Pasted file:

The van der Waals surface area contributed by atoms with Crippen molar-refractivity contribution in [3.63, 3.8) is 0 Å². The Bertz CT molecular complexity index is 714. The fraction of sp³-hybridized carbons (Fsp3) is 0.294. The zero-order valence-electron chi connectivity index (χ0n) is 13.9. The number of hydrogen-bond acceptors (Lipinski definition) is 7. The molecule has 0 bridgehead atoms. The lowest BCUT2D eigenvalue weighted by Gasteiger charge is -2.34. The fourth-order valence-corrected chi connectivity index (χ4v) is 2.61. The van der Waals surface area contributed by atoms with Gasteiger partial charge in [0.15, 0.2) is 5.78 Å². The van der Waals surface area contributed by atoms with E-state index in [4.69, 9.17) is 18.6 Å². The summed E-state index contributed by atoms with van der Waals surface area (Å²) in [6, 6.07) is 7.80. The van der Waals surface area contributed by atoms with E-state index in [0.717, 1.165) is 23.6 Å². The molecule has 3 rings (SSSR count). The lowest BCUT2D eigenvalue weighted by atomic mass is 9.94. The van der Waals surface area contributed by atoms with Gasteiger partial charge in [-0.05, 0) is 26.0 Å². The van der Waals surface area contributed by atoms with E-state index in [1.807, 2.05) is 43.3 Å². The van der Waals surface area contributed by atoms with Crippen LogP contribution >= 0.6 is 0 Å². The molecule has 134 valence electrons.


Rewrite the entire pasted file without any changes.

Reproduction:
The van der Waals surface area contributed by atoms with Crippen molar-refractivity contribution in [3.63, 3.8) is 0 Å². The Bertz CT molecular complexity index is 714. The fraction of sp³-hybridized carbons (Fsp3) is 0.294. The zero-order valence-electron chi connectivity index (χ0n) is 13.9. The number of hydrogen-bond acceptors (Lipinski definition) is 7. The molecule has 0 bridgehead atoms. The lowest BCUT2D eigenvalue weighted by Gasteiger charge is -2.34. The fourth-order valence-corrected chi connectivity index (χ4v) is 2.61. The van der Waals surface area contributed by atoms with Gasteiger partial charge in [0.15, 0.2) is 5.78 Å². The van der Waals surface area contributed by atoms with E-state index in [4.69, 9.17) is 18.6 Å². The summed E-state index contributed by atoms with van der Waals surface area (Å²) in [6, 6.07) is 7.80. The van der Waals surface area contributed by atoms with E-state index in [0.717, 1.165) is 23.6 Å². The molecule has 3 rings (SSSR count). The lowest BCUT2D eigenvalue weighted by atomic mass is 9.94. The van der Waals surface area contributed by atoms with Gasteiger partial charge in [-0.05, 0) is 26.0 Å². The van der Waals surface area contributed by atoms with E-state index in [1.807, 2.05) is 43.3 Å². The van der Waals surface area contributed by atoms with Crippen LogP contribution >= 0.6 is 0 Å². The molecule has 134 valence electrons.